Patient Blood Management: Effectiveness and Future Potential

Anesthesiology. 2020 Feb 24. [Epub ahead of print]

The authors hypothesized that “Patient Blood Management will decrease the use of allogeneic erythrocyte transfusion and its cost and adverse sequelae significantly.” Currently, 12 yr later, we can conclude this is indeed the case.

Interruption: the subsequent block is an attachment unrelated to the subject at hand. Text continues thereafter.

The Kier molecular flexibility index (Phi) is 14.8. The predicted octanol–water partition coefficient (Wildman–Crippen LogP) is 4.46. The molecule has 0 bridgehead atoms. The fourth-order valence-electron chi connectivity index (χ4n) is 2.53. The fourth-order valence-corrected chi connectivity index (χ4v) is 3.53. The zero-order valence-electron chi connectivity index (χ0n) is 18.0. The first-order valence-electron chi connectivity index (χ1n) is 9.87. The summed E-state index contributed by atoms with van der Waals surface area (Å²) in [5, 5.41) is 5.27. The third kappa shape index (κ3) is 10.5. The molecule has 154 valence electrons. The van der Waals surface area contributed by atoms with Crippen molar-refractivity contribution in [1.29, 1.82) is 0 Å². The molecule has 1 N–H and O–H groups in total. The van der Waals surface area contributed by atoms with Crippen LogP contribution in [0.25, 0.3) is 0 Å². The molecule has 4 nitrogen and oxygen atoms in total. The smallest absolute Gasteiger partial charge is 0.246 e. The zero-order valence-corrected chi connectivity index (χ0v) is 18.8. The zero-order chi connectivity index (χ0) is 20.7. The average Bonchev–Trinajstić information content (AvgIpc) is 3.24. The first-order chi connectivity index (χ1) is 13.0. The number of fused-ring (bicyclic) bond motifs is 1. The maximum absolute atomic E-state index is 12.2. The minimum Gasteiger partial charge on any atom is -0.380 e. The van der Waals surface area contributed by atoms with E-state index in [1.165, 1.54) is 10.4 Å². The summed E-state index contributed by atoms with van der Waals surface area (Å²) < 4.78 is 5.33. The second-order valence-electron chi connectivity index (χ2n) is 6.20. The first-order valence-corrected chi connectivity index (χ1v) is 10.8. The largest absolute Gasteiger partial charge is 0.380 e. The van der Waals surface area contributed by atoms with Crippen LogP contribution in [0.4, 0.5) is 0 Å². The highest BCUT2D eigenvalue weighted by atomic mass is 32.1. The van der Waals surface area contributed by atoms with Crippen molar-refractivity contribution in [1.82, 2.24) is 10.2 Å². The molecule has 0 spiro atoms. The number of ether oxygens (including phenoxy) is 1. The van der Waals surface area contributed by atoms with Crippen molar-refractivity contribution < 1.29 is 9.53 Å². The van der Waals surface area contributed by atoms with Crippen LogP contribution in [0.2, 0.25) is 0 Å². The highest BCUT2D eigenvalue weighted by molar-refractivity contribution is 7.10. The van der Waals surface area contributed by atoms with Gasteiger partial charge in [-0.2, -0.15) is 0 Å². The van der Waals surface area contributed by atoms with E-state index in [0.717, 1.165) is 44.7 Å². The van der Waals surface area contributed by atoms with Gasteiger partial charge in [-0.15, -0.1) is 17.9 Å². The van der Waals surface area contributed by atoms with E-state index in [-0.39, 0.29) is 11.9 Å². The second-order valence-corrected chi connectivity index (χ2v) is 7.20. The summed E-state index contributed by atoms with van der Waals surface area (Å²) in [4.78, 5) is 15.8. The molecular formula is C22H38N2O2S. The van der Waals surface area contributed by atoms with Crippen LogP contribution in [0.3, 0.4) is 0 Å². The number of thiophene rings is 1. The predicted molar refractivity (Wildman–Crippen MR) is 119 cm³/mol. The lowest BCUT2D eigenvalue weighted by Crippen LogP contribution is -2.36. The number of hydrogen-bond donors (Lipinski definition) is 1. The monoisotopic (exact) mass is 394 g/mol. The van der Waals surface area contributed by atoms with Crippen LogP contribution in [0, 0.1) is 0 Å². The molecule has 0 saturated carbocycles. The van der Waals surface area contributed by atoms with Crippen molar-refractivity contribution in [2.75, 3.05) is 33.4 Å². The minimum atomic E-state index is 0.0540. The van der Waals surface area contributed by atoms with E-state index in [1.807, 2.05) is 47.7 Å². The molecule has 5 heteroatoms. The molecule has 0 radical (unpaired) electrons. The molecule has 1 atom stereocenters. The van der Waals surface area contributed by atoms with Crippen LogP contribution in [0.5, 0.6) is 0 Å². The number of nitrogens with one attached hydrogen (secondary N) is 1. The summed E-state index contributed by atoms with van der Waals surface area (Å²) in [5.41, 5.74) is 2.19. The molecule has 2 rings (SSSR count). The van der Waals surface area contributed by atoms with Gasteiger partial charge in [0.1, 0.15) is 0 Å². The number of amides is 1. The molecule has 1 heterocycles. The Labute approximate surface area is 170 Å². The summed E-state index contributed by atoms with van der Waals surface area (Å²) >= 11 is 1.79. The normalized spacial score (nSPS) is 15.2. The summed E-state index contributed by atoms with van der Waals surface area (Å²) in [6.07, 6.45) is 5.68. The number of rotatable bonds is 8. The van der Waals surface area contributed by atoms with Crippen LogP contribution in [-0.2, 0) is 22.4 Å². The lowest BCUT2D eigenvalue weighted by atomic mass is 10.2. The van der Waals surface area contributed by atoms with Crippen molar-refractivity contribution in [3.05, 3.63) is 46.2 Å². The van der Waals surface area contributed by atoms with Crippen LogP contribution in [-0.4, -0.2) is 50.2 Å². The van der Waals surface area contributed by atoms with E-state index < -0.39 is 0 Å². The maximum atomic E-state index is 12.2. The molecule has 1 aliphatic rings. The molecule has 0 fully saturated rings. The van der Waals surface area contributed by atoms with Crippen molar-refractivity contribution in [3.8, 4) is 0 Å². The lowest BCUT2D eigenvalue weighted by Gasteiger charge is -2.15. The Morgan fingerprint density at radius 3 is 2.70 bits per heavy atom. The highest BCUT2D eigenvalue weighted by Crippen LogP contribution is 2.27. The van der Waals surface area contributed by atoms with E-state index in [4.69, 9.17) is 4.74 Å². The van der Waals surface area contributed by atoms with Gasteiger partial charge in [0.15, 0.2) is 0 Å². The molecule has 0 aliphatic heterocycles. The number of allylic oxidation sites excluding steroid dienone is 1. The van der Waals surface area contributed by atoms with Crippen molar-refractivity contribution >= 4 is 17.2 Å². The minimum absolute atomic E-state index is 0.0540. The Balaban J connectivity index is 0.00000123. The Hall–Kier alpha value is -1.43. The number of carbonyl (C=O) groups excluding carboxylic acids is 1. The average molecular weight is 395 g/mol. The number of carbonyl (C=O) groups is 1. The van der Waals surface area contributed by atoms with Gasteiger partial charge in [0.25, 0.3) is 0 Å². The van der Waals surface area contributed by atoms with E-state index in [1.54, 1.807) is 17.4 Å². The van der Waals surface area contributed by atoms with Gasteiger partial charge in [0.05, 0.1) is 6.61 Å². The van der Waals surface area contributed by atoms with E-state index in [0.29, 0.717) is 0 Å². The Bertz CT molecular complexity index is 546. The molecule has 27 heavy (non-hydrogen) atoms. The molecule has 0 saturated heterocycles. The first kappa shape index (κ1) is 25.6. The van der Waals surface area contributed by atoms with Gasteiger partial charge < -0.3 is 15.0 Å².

Before major surgery, 30 to 40% of patients are anemic, an important consideration that is associated with increased erythrocyte transfusions, prolonged hospital length of stay, more frequent intensive care admissions, infections, and thromboembolic events, and mortality. Surgical bleeding contributes to anemia, increases transfusions, and independently increases mortality.  In addition, transfusion of allogeneic blood products is associated with increased morbidity and mortality and increased costs, and allogeneic blood products are a limited resource.  Therefore, as a pragmatic solution, the concept of Patient Blood Management was developed and published in its preliminary form, first in the anesthesia literature as an editorial in Anesthesiology in 2008.  The authors hypothesized that “Patient Blood Management will decrease the use of allogeneic erythrocyte transfusion and its cost and adverse sequelae significantly.” Currently, 12 yr later, we can conclude this is indeed the case.